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How did French society change from 1815 to 1914?

From 1815 to 1914, French society underwent significant changes, marked by industrialisation, urbanisation, and shifts in political power.

The period from 1815 to 1914, often referred to as the 'long 19th century', was a time of profound transformation in French society. One of the most significant changes was the shift from an agrarian to an industrial economy. The Industrial Revolution, which began in the late 18th century, gained momentum in France during the 19th century. This led to the growth of factories and industries, particularly in the textile, iron and steel sectors. As a result, there was a significant increase in the working-class population, leading to the rise of the proletariat. This shift also led to the decline of the traditional artisan class, as mass-produced goods became more common.

Another significant change was the process of urbanisation. The growth of industries led to a massive influx of people into cities in search of work. Paris, in particular, underwent significant transformation under the leadership of Baron Haussmann, who initiated a massive urban renewal project. This led to the creation of wide boulevards, parks, and new buildings, changing the face of the city. However, this rapid urbanisation also led to overcrowding, poor living conditions, and social inequality, which became major social issues.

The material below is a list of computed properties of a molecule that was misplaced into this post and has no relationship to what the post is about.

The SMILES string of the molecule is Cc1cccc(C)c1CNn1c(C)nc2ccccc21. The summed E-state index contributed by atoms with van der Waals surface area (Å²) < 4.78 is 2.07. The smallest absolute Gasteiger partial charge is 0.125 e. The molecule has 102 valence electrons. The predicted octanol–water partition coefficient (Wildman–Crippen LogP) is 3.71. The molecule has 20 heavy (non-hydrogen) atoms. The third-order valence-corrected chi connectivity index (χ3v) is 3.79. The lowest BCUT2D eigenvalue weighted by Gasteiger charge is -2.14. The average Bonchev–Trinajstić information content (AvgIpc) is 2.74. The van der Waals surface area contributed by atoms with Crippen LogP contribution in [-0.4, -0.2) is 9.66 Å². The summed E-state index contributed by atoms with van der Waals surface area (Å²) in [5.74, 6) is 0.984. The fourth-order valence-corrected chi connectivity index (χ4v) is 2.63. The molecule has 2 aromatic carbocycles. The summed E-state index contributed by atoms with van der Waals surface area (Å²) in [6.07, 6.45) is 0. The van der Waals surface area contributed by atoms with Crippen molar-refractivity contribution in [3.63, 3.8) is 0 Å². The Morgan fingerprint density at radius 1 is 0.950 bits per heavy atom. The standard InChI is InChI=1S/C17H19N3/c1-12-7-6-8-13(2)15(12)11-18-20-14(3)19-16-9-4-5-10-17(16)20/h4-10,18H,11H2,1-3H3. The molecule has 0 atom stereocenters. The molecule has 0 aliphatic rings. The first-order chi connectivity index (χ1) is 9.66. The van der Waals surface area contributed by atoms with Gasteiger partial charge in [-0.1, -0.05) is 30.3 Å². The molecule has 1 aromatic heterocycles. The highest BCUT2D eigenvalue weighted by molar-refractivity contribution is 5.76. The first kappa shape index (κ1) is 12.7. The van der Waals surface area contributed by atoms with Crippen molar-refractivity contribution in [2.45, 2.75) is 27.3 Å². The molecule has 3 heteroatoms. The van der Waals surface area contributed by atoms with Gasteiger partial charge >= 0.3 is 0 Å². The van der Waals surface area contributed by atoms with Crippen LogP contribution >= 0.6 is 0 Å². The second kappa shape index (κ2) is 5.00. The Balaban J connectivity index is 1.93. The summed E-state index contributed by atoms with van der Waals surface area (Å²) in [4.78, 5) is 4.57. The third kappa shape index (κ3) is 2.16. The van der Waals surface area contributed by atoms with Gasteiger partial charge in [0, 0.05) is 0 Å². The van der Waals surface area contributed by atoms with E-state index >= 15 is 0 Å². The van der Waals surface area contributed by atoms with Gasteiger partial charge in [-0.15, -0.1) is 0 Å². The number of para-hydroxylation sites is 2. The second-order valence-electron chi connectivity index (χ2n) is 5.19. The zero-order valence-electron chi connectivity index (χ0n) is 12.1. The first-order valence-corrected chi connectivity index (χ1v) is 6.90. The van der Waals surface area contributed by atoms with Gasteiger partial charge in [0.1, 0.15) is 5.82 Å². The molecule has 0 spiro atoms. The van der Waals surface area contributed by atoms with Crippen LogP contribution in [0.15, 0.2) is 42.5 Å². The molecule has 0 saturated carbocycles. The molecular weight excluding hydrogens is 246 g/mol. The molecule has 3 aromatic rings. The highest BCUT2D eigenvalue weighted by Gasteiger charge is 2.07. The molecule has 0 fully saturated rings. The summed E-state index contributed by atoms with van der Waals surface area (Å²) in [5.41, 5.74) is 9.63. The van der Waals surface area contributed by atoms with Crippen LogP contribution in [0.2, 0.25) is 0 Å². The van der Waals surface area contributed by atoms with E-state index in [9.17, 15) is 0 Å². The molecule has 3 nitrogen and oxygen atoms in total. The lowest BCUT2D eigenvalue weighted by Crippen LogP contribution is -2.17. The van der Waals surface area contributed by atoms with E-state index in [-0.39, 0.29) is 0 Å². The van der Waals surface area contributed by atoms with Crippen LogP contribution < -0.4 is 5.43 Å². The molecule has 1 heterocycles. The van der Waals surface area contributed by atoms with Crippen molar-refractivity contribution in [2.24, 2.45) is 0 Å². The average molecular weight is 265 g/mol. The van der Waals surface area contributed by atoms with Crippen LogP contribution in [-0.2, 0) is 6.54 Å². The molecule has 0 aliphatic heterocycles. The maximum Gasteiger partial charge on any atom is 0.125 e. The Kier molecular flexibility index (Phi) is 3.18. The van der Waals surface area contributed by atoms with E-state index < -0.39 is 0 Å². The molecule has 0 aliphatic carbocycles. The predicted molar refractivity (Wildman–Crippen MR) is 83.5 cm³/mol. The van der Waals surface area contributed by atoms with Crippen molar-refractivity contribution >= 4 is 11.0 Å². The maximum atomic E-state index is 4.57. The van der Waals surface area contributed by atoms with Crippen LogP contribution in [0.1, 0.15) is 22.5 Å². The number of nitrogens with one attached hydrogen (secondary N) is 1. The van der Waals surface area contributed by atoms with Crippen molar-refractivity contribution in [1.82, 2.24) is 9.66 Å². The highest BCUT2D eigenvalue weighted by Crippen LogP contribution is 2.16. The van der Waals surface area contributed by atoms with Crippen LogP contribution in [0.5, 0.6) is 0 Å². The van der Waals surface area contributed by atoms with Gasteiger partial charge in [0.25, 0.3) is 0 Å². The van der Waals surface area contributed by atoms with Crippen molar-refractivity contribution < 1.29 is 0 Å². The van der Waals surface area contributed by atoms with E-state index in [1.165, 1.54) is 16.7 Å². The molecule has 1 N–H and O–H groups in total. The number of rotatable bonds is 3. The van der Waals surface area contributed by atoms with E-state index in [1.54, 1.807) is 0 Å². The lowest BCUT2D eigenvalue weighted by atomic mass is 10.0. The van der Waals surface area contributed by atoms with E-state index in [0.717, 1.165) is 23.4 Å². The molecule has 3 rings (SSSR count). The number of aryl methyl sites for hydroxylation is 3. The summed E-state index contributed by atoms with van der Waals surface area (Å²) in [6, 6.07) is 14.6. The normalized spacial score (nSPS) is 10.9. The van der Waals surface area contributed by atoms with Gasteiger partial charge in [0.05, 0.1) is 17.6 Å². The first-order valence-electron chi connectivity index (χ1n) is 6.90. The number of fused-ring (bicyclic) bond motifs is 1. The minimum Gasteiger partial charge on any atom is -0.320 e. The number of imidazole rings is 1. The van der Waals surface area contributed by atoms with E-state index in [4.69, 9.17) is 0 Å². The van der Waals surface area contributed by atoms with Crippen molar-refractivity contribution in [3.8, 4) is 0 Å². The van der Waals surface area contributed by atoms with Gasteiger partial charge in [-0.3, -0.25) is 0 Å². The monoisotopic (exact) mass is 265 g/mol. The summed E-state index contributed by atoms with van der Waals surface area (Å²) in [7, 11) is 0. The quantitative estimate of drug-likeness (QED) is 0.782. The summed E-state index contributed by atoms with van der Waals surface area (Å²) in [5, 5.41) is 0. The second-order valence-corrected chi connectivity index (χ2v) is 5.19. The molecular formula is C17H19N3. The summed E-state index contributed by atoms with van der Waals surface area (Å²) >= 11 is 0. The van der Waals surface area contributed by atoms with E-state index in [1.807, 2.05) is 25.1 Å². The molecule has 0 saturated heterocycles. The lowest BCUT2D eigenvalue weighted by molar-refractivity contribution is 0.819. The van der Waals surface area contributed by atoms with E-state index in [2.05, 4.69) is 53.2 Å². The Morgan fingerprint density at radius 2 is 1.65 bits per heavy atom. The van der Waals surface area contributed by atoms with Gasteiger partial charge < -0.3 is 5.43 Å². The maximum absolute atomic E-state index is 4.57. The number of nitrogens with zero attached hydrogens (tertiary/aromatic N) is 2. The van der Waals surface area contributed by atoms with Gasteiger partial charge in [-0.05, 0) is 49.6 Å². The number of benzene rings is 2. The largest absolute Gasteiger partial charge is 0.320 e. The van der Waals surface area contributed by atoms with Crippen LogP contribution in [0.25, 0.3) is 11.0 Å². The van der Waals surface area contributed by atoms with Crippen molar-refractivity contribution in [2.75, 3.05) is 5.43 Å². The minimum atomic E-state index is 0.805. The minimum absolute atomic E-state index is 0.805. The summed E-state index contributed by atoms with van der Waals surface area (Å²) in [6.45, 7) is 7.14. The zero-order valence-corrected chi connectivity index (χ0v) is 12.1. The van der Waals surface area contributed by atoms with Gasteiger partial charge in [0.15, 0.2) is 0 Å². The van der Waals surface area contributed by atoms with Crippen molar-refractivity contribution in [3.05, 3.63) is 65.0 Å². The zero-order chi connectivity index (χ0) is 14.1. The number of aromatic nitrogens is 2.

The period also saw significant shifts in political power. The French Revolution of 1789 had already shaken the traditional monarchy, but the 19th century saw a series of political changes, including the restoration of the Bourbon monarchy, the establishment of the July Monarchy, the Second Republic, the Second Empire under Napoleon III, and finally the establishment of the Third Republic in 1870. These changes reflected the ongoing struggle between monarchists, republicans, and Bonapartists for control of the French state.

Moreover, the period was marked by the rise of new social and political ideologies. The growth of the working class led to the rise of socialism and trade unionism. The Dreyfus Affair, a political scandal that divided France from the 1890s to the early 1900s, highlighted the issues of anti-Semitism and the power of the military in French society. The period also saw the rise of secularism, culminating in the 1905 law separating church and state.

In conclusion, the period from 1815 to 1914 was a time of significant change in French society, marked by industrialisation

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